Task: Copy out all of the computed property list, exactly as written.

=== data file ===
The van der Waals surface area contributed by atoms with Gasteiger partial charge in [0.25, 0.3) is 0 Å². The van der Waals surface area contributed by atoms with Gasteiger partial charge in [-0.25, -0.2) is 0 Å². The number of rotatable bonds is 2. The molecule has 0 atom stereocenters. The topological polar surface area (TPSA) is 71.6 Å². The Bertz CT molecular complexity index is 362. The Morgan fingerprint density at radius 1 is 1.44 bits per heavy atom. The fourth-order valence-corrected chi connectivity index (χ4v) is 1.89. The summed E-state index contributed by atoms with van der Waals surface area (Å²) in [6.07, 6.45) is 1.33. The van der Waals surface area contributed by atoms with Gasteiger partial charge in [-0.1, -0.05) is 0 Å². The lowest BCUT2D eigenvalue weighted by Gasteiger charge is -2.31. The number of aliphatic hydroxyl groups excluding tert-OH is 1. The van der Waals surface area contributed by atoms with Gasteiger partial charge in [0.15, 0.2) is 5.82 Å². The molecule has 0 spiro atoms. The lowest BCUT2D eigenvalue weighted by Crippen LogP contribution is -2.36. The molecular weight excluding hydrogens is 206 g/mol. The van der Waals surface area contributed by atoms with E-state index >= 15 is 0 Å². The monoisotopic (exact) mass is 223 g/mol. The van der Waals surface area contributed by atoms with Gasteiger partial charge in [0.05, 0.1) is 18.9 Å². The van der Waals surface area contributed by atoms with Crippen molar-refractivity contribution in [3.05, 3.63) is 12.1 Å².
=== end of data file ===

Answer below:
The van der Waals surface area contributed by atoms with Gasteiger partial charge in [0.25, 0.3) is 0 Å². The van der Waals surface area contributed by atoms with Gasteiger partial charge in [-0.25, -0.2) is 0 Å². The number of rotatable bonds is 2. The molecule has 0 atom stereocenters. The topological polar surface area (TPSA) is 71.6 Å². The Bertz CT molecular complexity index is 362. The Morgan fingerprint density at radius 1 is 1.44 bits per heavy atom. The fourth-order valence-corrected chi connectivity index (χ4v) is 1.89. The summed E-state index contributed by atoms with van der Waals surface area (Å²) in [6.07, 6.45) is 1.33. The van der Waals surface area contributed by atoms with Gasteiger partial charge in [-0.1, -0.05) is 0 Å². The lowest BCUT2D eigenvalue weighted by Gasteiger charge is -2.31. The number of aliphatic hydroxyl groups excluding tert-OH is 1. The van der Waals surface area contributed by atoms with Gasteiger partial charge in [0.15, 0.2) is 5.82 Å². The molecule has 0 spiro atoms. The lowest BCUT2D eigenvalue weighted by Crippen LogP contribution is -2.36. The molecular weight excluding hydrogens is 206 g/mol. The van der Waals surface area contributed by atoms with E-state index >= 15 is 0 Å². The monoisotopic (exact) mass is 223 g/mol. The van der Waals surface area contributed by atoms with Gasteiger partial charge in [0.05, 0.1) is 18.9 Å². The van der Waals surface area contributed by atoms with Crippen molar-refractivity contribution in [3.05, 3.63) is 12.1 Å².